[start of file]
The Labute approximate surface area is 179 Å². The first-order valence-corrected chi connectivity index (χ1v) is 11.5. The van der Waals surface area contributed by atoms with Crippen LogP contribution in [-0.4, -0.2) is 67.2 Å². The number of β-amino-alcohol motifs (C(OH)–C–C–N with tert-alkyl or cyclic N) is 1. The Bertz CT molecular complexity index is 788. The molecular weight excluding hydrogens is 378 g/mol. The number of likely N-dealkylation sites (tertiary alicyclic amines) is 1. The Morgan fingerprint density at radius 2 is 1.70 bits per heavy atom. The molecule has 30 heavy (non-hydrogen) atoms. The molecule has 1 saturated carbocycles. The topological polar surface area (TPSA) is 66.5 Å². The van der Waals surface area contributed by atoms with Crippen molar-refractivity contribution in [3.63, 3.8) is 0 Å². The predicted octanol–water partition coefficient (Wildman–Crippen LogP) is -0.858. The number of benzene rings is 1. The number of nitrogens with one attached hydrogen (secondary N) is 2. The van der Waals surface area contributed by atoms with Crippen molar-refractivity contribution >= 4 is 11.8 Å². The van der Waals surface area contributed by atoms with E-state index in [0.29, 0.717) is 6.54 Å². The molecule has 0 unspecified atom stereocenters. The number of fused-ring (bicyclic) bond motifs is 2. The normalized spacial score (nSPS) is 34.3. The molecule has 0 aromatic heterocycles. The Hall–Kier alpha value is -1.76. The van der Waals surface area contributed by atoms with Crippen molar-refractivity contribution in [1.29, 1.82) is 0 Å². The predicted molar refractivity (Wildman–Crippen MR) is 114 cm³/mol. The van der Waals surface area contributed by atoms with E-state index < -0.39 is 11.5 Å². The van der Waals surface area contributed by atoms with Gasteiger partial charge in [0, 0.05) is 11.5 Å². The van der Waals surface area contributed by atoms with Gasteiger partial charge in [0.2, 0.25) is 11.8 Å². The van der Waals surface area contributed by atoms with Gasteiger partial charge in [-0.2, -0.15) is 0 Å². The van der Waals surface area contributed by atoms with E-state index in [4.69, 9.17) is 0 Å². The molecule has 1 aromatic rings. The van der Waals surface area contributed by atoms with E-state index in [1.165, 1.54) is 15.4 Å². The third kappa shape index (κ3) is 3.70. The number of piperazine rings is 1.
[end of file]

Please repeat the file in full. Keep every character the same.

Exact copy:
The Labute approximate surface area is 179 Å². The first-order valence-corrected chi connectivity index (χ1v) is 11.5. The van der Waals surface area contributed by atoms with Crippen LogP contribution in [-0.4, -0.2) is 67.2 Å². The number of β-amino-alcohol motifs (C(OH)–C–C–N with tert-alkyl or cyclic N) is 1. The Bertz CT molecular complexity index is 788. The molecular weight excluding hydrogens is 378 g/mol. The number of likely N-dealkylation sites (tertiary alicyclic amines) is 1. The Morgan fingerprint density at radius 2 is 1.70 bits per heavy atom. The molecule has 30 heavy (non-hydrogen) atoms. The molecule has 1 saturated carbocycles. The topological polar surface area (TPSA) is 66.5 Å². The van der Waals surface area contributed by atoms with Crippen molar-refractivity contribution in [3.63, 3.8) is 0 Å². The predicted octanol–water partition coefficient (Wildman–Crippen LogP) is -0.858. The number of benzene rings is 1. The number of nitrogens with one attached hydrogen (secondary N) is 2. The van der Waals surface area contributed by atoms with Crippen molar-refractivity contribution >= 4 is 11.8 Å². The van der Waals surface area contributed by atoms with E-state index in [0.29, 0.717) is 6.54 Å². The molecule has 0 unspecified atom stereocenters. The number of fused-ring (bicyclic) bond motifs is 2. The normalized spacial score (nSPS) is 34.3. The molecule has 0 aromatic heterocycles. The Hall–Kier alpha value is -1.76. The van der Waals surface area contributed by atoms with Crippen molar-refractivity contribution in [1.29, 1.82) is 0 Å². The predicted molar refractivity (Wildman–Crippen MR) is 114 cm³/mol. The van der Waals surface area contributed by atoms with E-state index < -0.39 is 11.5 Å². The van der Waals surface area contributed by atoms with Gasteiger partial charge in [0, 0.05) is 11.5 Å². The van der Waals surface area contributed by atoms with Gasteiger partial charge in [0.2, 0.25) is 11.8 Å². The van der Waals surface area contributed by atoms with Gasteiger partial charge in [-0.2, -0.15) is 0 Å². The van der Waals surface area contributed by atoms with E-state index in [4.69, 9.17) is 0 Å². The molecule has 1 aromatic rings. The van der Waals surface area contributed by atoms with E-state index in [1.165, 1.54) is 15.4 Å². The third kappa shape index (κ3) is 3.70. The number of piperazine rings is 1.